As word of a writer’s strike loomed in spring, actor and singer Andrea Lyman said she watched as summer projects began to be canceled and postponed. It was like what happened during the pandemic, she said, but without unemployment and other government checks.
The Newton resident is president of SAG-AFTRA New England Local. She’s relied on her singing to pay the bills. She’s also starred in indie films such as the short “Plus 1s,” which was shown at the Roxbury Film Festival in June. Since last Thursday, July 13, Lyman is one of thousands of SAG-AFTRA union actors (4,000 of which are in New England) on strike alongside members of the Writers Guild of America, waiting for the film and television industry to bargain on issues such as AI and pay models from streaming services.
“Eight months ago, we were looking for a huge summer because of the [Massachusetts] film tax credit,” she said. “Lots of films were coming here. Films, TV shows. We were looking at some series coming here…it's been a big, big disappointment.”
The contrast between this year and last year is significant. In 2022 alone, over 30 major productions were filmed in Massachusetts. More than 325 productions have filmed in over 235 cities and towns, together spending more than $3.2 billion in Massachusetts since the Film & Television Incentive was introduced in 2006. It’s created more than 20,000 new jobs with an average salary of $68,000. Over 70% of those jobs went to Massachusetts residents.
Lyman said there was so much work she was having to choose between opportunities. Now, her budget is, “completely out of whack.” Recently, out of the blue, she received one check for a commercial that she had previously worked on, which she wasn’t expecting.
“It was a surprise,” she said. “So that was really, really helpful. I don't know what I would have done if that miracle hadn't happened. Other than that, I don't know how much money is coming, so down the line, you know, it's kind of scary, I don't even want to think about it.”
Lyman joined others with the SAG-AFTRA New England Local at 4 p.m. on Wednesday, July 19, for a rally. Union chants were heard across Boston Common to the tune of the holiday favorite “Let It Snow.” “Their AI proposal is frightful/ And their lies are quite insightful/ Would someone tell these CEOs/ Share the dough, share the dough, share the dough.”
“It's a labor-intensive business, making films,” said Tom Kemp, vice president of SAG-AFTRA New England Local and vice chair of the National TV Theatrical Negotiating Committee. “You have all the crew, you have the actors, you have the background actors, you have catering, you have the teamsters that are driving us and getting us safely to the set and picking us up.”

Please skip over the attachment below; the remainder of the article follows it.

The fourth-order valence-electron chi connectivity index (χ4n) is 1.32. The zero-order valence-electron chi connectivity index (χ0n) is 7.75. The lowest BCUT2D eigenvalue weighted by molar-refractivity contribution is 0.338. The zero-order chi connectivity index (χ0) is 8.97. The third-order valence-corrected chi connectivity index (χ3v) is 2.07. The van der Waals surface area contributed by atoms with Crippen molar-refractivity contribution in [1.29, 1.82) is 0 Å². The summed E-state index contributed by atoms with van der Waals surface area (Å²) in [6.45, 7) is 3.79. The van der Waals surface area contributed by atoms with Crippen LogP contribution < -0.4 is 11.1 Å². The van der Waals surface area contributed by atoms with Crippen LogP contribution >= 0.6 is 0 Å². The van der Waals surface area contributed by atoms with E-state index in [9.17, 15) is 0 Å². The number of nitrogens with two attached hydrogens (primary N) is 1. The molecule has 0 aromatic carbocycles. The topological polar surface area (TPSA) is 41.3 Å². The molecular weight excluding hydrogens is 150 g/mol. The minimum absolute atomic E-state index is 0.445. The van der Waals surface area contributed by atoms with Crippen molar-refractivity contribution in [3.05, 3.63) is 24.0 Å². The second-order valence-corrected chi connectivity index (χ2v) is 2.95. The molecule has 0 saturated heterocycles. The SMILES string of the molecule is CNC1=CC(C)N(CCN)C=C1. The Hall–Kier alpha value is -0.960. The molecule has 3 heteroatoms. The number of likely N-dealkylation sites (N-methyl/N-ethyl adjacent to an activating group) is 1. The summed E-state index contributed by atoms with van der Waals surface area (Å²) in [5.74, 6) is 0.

And it’s pretty organized, he said, as virtually everybody on the set is a member of a union. A longtime actor, performer and Milton resident, Kemp has been involved with six negotiations. But he said this is different.
“This whole confrontation here, it goes beyond just actors and producers,” Kemp said. “It's this whole fundamental change in our economic status here where we have so few people making so much money and everybody else is on the bottom.”
He noted that only 14% of union members make enough money annually to qualify for the SAG-AFTRA health plan. The threshold is $26,470 a year.
“This contract was built and developed on a model of network television shows and movies,” Kemp said. “That's not how the business is now.”
He said the current model is ancient. If you did a network series, even just as a guest star, you could get decent residuals, but now there are fewer network reruns and even less money from the shows on streaming.
Lyman called Wednesday’s rally a success. She estimates nearly a hundred members showed up, and more rallies are expected as the strike continues. Kemp said they’re willing to return to the bargaining table in good faith at any moment, but there’s been no movement from the Alliance of Motion Pictures and Television Producers.
“We’re waiting for them,” Kemp said. “The next move is theirs. We’ve offered to keep talking.”
The Alliance of Motion Pictures and Television Producers put out a statement on Tuesday, July 18:
“SAG-AFTRA continues to publicly mischaracterize AMPTP’s AI proposal. The Union has distorted the facts in an effort to garner support for its work stoppage, but the facts need to be corrected.”
AMPTP agrees that “use of a performer’s likeness to generate a new performance requires consent and compensation.” The statement goes on to say job protection for background actors is maintained by rules that require producers to hire a specified number of background actors under the SAG-AFTRA contract per day.
WBUR’s Zeninjor Enwemeka contributed reporting to this story.
Editor’s note: Many WBUR employees are SAG-AFTRA members, but they are covered by a different contract than film and television actors.